COLOMBO: UN human rights chief Navi Pillay yesterday accused Sri Lanka of becoming “increasingly authoritarian”, with activists facing growing military harassment four years after the end of a civil war.
Pillay charged that military officials were harassing and intimidating priests, journalists and other civilians as punishment for meeting her during a fact-finding trip to the island to probe allegations of war crimes.
“I am deeply concerned that Sri Lanka ... is showing signs of heading in an increasingly authoritarian direction,” the UN high commissioner for human rights told reporters at the end of a week-long mission.
Outside the UN compound in Colombo, dozens of Buddhist monks and their majority Sinhalese followers demonstrated, accusing Pillay of siding with minority Tamils as she addressed reporters who went through airport-style security to enter the tightly guarded building.
There was no immediate reaction from the Sri Lankan government to Pillay’s comments.
But London-based Amnesty International said her remarks echoed their own observations that the rights situation in Sri Lanka had deteriorated since the war ended in 2009.
“The Sri Lankan government still shows no real will to account for past crimes, combined with new attacks on those calling for accountability,” Amnesty’s deputy Asia Pacific director Polly Truscott said.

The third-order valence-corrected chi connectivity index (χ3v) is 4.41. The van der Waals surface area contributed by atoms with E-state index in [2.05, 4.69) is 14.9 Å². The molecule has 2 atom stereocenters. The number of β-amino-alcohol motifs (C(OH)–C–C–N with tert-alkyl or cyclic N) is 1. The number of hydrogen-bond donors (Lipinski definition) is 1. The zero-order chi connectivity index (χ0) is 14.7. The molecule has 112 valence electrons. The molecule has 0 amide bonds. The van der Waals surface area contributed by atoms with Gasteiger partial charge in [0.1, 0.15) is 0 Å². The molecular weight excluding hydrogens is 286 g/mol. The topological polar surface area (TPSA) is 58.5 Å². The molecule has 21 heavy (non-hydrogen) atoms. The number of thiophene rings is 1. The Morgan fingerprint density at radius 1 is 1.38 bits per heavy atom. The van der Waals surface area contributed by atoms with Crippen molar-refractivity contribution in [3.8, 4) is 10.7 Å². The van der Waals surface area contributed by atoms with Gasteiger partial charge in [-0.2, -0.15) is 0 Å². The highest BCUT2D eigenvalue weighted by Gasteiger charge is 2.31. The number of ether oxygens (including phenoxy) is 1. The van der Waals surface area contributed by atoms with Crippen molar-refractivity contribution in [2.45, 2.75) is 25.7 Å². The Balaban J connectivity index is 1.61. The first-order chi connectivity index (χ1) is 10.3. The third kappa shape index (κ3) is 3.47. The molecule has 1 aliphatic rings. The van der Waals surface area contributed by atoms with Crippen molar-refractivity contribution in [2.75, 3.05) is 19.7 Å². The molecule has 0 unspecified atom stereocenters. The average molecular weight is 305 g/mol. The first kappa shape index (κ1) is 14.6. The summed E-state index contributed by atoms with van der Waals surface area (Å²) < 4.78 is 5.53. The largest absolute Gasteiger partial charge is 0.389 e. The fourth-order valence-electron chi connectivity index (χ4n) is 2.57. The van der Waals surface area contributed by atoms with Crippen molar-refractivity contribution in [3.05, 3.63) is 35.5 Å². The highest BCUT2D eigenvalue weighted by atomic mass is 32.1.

Amnesty said there was “every need for the UN to set up an independent international investigation into crimes under international law in Sri Lanka”.
The United Nation rights chief’s mission took her to the former war zones of the country’s north and east to meet relatives of those who disappeared during the decades-long conflict. Sri Lanka has resisted demands from the UN and Western nations for a “credible” investigation into allegations that up to 40,000 civilians were killed in the final months of the separatist war.
Pillay yesterday told Rajapakse’s government that the UN considers reprisals against civilians an “extremely serious matter”.